When Your Personal Brand Takes A Hit
- June 24, 2013
- Posted by: Rochelle
- Category: Brand + Design, Personal Brand
Being a public figure makes a fall from grace particularly humiliating. Witness Paula Deen’s self-propelled implosion last week: lawsuit, racial slurs, bungled apologies, fired from her biggest platform.
But just because you’re not a fixture on cable TV doesn’t mean your personal brand can’t—or won’t—take a hit now and then.
It can be your own damned fault—or a series of outside events that pull you into your own personal tsunami.
What matters most is what you do with it.
Crisis experts have a prescription which is way harder than it sounds: do your homework so you completely understand what happened, share just the right amount of information (too much or too little will backfire) and, above all, be honest.
Honest, as in a heart-felt “I’m sorry”. Delivered humbly, appropriately, it is a very good start to show that you “get” the harm you’ve caused.
But it’s not enough without the hardest part—action. You can’t do it again. You have to get to the core of the issue and fix it. Until you do, your mistake demonstrates who you really are more clearly than a thousand successes.
And here’s the rub when we’re talking personal brand. There are no short-cuts. The change—the hard, deep work—has to come from you. It’s your actions, your promises, your worldview—YOU—that that are in the bull’s eye. You’ve got no one to blame and nowhere to hide.
The silver lining? If the hit to your brand wasn’t lethal, it just may win you some converts who will admire your new-found wisdom.
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*I’ll be back after the Independence Day holiday—enjoy a glorious start to the summer!
You’re right. Criticism is many times a blessing in disguise. Sooner we identify that, better for us. It’s not always easy to turn things around, but quite possible in majority of cases. In Paula Deen’s case, it might take some time and a lot of effort. Criticism handled correctly and in a timely manner can turn customers or followers into raving fans. Thanks for a great post!
Two bigger than life athletes, Michael Vick and Tiger Woods, had this humbling experience a few years ago. In my mind, both tried but neither succeeded, in calming much of the storm that developed. Vick went to prison then became active in the animal caring world. Tiger went to his own personal hell. Both returned as excellent athletes earning millions and even getting their sponsers back. But neithe have regained the faith and support of what was a loyal fan base.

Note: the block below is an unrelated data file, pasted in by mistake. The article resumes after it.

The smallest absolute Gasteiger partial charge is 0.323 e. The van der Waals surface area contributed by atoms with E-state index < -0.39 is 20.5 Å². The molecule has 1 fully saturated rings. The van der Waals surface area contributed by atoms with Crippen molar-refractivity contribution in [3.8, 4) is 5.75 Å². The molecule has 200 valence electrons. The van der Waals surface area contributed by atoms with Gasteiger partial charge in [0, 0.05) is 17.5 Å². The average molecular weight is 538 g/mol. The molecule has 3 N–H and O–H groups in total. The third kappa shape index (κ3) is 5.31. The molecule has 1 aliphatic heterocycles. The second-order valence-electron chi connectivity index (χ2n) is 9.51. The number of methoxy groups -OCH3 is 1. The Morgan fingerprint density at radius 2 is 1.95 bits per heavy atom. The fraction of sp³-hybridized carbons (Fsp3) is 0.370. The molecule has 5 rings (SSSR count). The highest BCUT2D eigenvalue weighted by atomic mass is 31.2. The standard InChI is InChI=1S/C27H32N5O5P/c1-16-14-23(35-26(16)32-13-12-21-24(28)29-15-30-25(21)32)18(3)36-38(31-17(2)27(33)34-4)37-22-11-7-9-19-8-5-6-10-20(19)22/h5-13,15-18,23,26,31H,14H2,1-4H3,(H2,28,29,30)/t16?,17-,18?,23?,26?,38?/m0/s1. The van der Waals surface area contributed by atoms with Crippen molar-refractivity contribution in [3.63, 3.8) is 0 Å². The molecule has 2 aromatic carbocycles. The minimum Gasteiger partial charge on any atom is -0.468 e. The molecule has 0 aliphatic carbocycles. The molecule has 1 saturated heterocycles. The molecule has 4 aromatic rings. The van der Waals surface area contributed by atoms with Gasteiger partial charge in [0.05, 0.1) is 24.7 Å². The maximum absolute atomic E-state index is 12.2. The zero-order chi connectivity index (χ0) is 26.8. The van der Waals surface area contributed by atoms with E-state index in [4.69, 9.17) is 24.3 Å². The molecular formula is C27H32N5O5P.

Another celebrity who comes to mind is martha Stewart, who probably went to jail more because she was a celebrity that was made an example of what can happen rather than the “crime” she committed.
Paula Dean in my mind got caught up in a generational issue using words that were sadly part of the culture where and when she was raised.
Paula Deen: As God is my witness, as God is my witness they’re not going to lick me. I’m going to live through this and when it’s all over, I’ll never be hungry again. No, nor any of my folk. If I have to lie, steal, cheat or kill. As God is my witness, I’ll never be hungry again.
Another thought about Paula Deen. She became an “instant success” and now has to show she is repentant. Repentant for more than the millions of dollars she and her family will lose. Repentant for more than how her successful restaurant will suffer. She has an opportunity now to prove she can become a better person. I believe it needs to start within her local community and then expand outward like a pebble thrown in the water.
This has come up a lot in my “world” with former Member of Congress Anthony Weiner who had resigned following a use of twitter gone awry, perhaps tawdry, running for NYC mayor this year as he has intended before his behavior. He has emphasized himself as a wonky kind of pol with real proposals. Not getting into the real meat of them here; just how the media covers it. The interesting thing as I follow things like Paula Deen, I had to ask my wife who she is/ was because I just plain forgot about her. Also, all the shows on cable, as with a lot of radio, skewer to narrow demographics. Thus, I muse whether those who watch Deen care that much about her comments; the PR embarrassment to the suits that run her network might have driven the nail in her TV coffin.
It’s interesting Corey–I just saw a piece this morning that Paula Deen’s audience was down 25% from 2012-2013–BEFORE her gaffe. In Weiner’s case, the voters will decide…
So late last night a WNBC-TV/ Wall Street Journal poll has Weiner leading. I saw the Deen decline stories also.